Finally, some circuits have applied Tinker to off-campus speech without articulating a governing test or standard. See, e.g., Bell v. Itawamba Cty. Sch. Bd. (5th Cir. 2015) (en banc) (declining to “adopt a specific rule” but applying Tinker to a student who “intentionally direct[ed] at the school community [a] rap recording containing threats to, and harassment and intimidation of, two teachers”); Wynar v. Douglas Cty. Sch. Dist. (9th Cir. 2013) (declining to “divine and impose a global standard for … off-campus speech” but holding that Tinker reaches off-campus speech presenting “an identifiable threat of school violence”)….
We sympathize with our sister circuits, which have faced the unenviable task of assessing students’ free speech rights against the backdrop of “school officials’ need to provide a safe school environment,” … [but] we find their approaches unsatisfying in three respects.
First, “bad facts make bad law,” and one unmistakable trend from the case law is that the most challenging fact patterns have produced rules untethered from the contexts in which they arose. The Second Circuit provides a case in point. It is understandable that the court in Wisniewski, focusing on the threat of violence bound up in the student’s speech, upheld the school’s authority to discipline him…. But in Doninger, the Second Circuit reflexively applied Wisniewski‘s reasonable foreseeability test to a fact pattern of a very different sort: a student’s protest of a school’s decision to postpone an event. What began as a narrow accommodation of unusually strong interests on the school’s side, became a broad rule governing all off-campus expression. A similar dynamic took place with the “nexus” test, in that specialized concerns related to “harassment and bullying in the school environment” produced a rule making off-campus free speech rights depend on the speech’s connection to a school’s “pedagogical interests.”
Second, and as a result of this expansionary dynamic, our sister circuits have adopted tests that sweep far too much speech into the realm of schools’ authority. Start with reasonable foreseeability. Technology has brought unprecedented interconnectivity and access to diverse forms of speech. In the past, it was merely a possibility, and often a remote one, that the speech of a student who expressed herself in the public square would “reach” the school.
But today, when a student speaks in the “modern public square” of the internet, it is highly possible that her speech will be viewed by fellow students and accessible from school. And in some situations, it is a virtual certainty: Depending on the settings favored by that student’s “friends” or “followers,” her message may automatically pop up on the face of classmates’ phones in the form of notifications from Instagram, Facebook, Twitter, Snapchat, or any number of other social platforms. Implicit in the reasonable foreseeability test, therefore, is the assumption that the internet and social media have expanded Tinker‘s schoolhouse gate to encompass the public square. That assumption is not one we can accept, though, because it subverts the longstanding principle that heightened authority over student speech is the exception rather than the rule….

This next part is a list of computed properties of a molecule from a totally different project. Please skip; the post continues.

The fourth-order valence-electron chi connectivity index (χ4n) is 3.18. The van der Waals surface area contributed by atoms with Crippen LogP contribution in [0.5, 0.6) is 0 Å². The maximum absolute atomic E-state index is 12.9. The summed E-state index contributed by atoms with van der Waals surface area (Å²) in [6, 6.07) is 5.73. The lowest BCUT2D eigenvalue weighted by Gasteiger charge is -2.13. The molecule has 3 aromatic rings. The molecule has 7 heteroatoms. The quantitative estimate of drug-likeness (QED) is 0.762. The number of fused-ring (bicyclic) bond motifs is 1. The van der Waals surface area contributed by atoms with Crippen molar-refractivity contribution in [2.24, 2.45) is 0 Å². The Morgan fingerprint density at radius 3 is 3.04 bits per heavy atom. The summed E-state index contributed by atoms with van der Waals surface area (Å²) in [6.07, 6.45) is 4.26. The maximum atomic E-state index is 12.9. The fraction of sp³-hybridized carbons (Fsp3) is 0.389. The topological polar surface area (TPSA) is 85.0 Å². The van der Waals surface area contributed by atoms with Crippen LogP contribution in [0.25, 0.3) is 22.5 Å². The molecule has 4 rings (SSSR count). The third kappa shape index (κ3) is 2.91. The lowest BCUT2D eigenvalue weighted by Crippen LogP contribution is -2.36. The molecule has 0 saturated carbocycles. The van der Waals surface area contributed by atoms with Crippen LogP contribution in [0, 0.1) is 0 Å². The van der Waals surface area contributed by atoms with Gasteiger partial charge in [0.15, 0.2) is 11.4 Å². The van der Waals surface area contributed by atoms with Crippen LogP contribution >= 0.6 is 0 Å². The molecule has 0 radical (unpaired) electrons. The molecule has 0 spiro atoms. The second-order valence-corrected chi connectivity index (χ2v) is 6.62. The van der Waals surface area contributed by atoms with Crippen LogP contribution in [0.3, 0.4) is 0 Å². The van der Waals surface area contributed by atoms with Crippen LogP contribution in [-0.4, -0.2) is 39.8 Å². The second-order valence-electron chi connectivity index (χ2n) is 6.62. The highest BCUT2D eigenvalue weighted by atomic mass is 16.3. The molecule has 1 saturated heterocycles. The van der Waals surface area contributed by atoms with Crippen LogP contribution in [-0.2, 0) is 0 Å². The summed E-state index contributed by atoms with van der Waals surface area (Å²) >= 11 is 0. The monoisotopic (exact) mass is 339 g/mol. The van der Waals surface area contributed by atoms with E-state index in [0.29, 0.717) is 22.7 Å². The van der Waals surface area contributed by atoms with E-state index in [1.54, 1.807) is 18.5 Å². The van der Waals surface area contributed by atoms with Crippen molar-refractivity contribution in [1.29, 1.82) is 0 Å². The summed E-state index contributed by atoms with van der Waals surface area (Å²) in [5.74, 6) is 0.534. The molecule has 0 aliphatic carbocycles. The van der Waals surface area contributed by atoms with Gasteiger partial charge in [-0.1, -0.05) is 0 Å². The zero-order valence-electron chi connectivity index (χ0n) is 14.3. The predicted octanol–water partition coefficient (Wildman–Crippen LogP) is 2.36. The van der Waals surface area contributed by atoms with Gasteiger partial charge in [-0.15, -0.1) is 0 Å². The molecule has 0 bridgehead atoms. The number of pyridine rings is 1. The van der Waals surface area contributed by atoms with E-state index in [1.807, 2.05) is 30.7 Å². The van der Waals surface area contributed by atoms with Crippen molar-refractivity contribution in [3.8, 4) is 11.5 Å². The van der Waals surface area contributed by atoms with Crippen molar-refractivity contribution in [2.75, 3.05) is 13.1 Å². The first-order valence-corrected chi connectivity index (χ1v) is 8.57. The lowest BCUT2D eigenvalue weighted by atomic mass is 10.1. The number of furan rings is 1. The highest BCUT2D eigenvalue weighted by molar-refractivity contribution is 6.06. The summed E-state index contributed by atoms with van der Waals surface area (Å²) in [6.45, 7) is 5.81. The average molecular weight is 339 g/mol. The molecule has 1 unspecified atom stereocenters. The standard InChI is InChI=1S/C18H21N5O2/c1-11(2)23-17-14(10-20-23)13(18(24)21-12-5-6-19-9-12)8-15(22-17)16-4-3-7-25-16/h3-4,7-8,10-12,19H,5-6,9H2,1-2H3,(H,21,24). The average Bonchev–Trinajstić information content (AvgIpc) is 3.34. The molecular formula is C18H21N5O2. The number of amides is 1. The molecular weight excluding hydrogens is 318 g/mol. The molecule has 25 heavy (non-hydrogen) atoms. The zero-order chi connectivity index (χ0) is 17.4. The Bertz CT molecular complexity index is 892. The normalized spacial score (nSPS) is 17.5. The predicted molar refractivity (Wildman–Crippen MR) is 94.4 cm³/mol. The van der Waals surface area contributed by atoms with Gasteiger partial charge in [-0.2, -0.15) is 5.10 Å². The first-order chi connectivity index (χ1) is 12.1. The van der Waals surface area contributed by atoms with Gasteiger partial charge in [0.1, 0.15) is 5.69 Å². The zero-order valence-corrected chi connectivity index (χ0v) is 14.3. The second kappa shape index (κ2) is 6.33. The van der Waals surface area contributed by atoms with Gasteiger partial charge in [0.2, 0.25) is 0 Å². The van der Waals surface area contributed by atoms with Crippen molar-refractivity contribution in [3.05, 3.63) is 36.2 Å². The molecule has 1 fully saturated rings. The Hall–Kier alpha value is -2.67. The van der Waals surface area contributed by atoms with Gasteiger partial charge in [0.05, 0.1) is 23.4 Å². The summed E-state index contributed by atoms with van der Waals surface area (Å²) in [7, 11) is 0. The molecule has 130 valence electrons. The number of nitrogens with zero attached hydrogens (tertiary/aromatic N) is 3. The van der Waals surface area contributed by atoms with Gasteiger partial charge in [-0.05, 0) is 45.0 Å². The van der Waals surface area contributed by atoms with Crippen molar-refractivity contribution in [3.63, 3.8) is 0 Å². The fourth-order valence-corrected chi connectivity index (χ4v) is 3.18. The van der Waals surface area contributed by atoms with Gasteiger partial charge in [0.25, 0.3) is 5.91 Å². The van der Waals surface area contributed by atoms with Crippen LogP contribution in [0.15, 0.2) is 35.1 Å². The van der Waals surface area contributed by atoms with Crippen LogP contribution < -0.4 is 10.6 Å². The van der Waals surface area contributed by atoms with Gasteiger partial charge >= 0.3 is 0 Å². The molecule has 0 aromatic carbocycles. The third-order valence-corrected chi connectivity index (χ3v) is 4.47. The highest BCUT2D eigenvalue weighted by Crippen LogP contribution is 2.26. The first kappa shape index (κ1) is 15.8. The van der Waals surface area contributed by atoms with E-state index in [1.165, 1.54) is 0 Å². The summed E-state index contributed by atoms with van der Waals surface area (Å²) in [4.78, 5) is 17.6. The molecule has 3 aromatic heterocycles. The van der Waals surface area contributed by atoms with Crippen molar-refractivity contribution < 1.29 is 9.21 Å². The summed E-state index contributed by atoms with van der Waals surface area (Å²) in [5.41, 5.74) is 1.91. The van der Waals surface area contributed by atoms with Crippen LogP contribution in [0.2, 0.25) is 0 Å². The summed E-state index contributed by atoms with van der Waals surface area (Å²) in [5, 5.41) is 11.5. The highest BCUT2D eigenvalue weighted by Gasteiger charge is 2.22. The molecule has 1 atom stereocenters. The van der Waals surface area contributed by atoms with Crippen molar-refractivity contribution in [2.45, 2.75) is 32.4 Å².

The nexus test suffers from similar overbreadth. In holding that schools have regulatory authority over any speech, whether on or off campus, that “interfere[s] with the work and discipline of the school,” it collapses Tinker‘s scope of application and rule into one analytical step. The result is tautological: Schools can regulate off-campus speech under Tinker when the speech would satisfy Tinker. And the effect is to erase the dividing line between speech in “the school context” and beyond it, a line which is vital to young people’s free speech rights. Worse, in extending Tinker wherever there is a “nexus” to “pedagogical interests,” the test raises the specter of officials’ asserting the power to regulate “any student speech that interferes with [the] school’s educational mission,” a power that “can easily be manipulated in dangerous ways.”…
Third, other circuits’ approaches have failed to provide clarity and predictability….
Judge Thomas Ambro concluded that it was unnecessary to decide the broad question, because the student should clearly win even under Tinker. (The majority thought the Tinker analysis wouldn’t be so clear, so they thought it best to decide whether Tinker even applied in the first place.)
[O]urs is the first Circuit Court to hold that Tinker categorically does not apply to off-campus speech. A few Circuits have flirted with such a holding and have declined to apply Tinker to off-campus speech on a case-by-case basis. See, e.g., Porter v. Ascension Par. Sch. Bd. (5th Cir. 2004) (declining to apply Tinker where student at home drew a picture of school being attacked, and that picture inadvertently ended up on campus, because it was off-campus speech not directed at the school and the student took no step to bring the speech on campus); Thomas v. Bd. of Educ. 1 (2d Cir. 1979) (holding that school violated students’ speech rights by suspending them for publishing an underground lewd newspaper that was printed and distributed off campus, even if an occasional article was composed on campus, because the newspaper was “off-campus expression”). However, those same Circuit Courts have subsequently applied Tinker to off-campus speech….